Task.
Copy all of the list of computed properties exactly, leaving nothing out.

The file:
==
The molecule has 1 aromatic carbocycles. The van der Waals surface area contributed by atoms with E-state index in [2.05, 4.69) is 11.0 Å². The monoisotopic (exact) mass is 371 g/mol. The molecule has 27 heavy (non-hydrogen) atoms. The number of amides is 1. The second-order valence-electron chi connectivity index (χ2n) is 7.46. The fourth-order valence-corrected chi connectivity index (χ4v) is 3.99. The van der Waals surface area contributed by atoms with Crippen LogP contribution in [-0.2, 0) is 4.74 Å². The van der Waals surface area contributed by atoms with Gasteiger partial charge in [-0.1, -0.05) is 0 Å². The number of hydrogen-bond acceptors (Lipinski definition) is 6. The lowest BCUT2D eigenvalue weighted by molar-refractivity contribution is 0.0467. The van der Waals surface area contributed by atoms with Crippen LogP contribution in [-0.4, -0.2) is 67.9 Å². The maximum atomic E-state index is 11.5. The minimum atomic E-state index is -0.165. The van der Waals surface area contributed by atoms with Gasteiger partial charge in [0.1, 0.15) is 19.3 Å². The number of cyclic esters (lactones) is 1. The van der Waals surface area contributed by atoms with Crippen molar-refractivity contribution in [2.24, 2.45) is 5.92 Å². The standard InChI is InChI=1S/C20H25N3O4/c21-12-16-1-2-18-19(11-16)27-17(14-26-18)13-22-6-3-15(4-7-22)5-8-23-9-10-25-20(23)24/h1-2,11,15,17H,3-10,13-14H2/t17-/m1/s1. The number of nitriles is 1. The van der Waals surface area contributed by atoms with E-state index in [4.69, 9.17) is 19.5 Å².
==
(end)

The molecule has 1 aromatic carbocycles. The van der Waals surface area contributed by atoms with E-state index in [2.05, 4.69) is 11.0 Å². The monoisotopic (exact) mass is 371 g/mol. The molecule has 27 heavy (non-hydrogen) atoms. The number of amides is 1. The second-order valence-electron chi connectivity index (χ2n) is 7.46. The fourth-order valence-corrected chi connectivity index (χ4v) is 3.99. The van der Waals surface area contributed by atoms with Crippen LogP contribution in [-0.2, 0) is 4.74 Å². The van der Waals surface area contributed by atoms with Gasteiger partial charge in [-0.1, -0.05) is 0 Å². The number of hydrogen-bond acceptors (Lipinski definition) is 6. The lowest BCUT2D eigenvalue weighted by molar-refractivity contribution is 0.0467. The van der Waals surface area contributed by atoms with Crippen LogP contribution in [-0.4, -0.2) is 67.9 Å². The maximum atomic E-state index is 11.5. The minimum atomic E-state index is -0.165. The van der Waals surface area contributed by atoms with Gasteiger partial charge in [0.1, 0.15) is 19.3 Å². The number of cyclic esters (lactones) is 1. The van der Waals surface area contributed by atoms with Crippen molar-refractivity contribution in [2.24, 2.45) is 5.92 Å². The standard InChI is InChI=1S/C20H25N3O4/c21-12-16-1-2-18-19(11-16)27-17(14-26-18)13-22-6-3-15(4-7-22)5-8-23-9-10-25-20(23)24/h1-2,11,15,17H,3-10,13-14H2/t17-/m1/s1. The number of nitriles is 1. The van der Waals surface area contributed by atoms with E-state index in [4.69, 9.17) is 19.5 Å².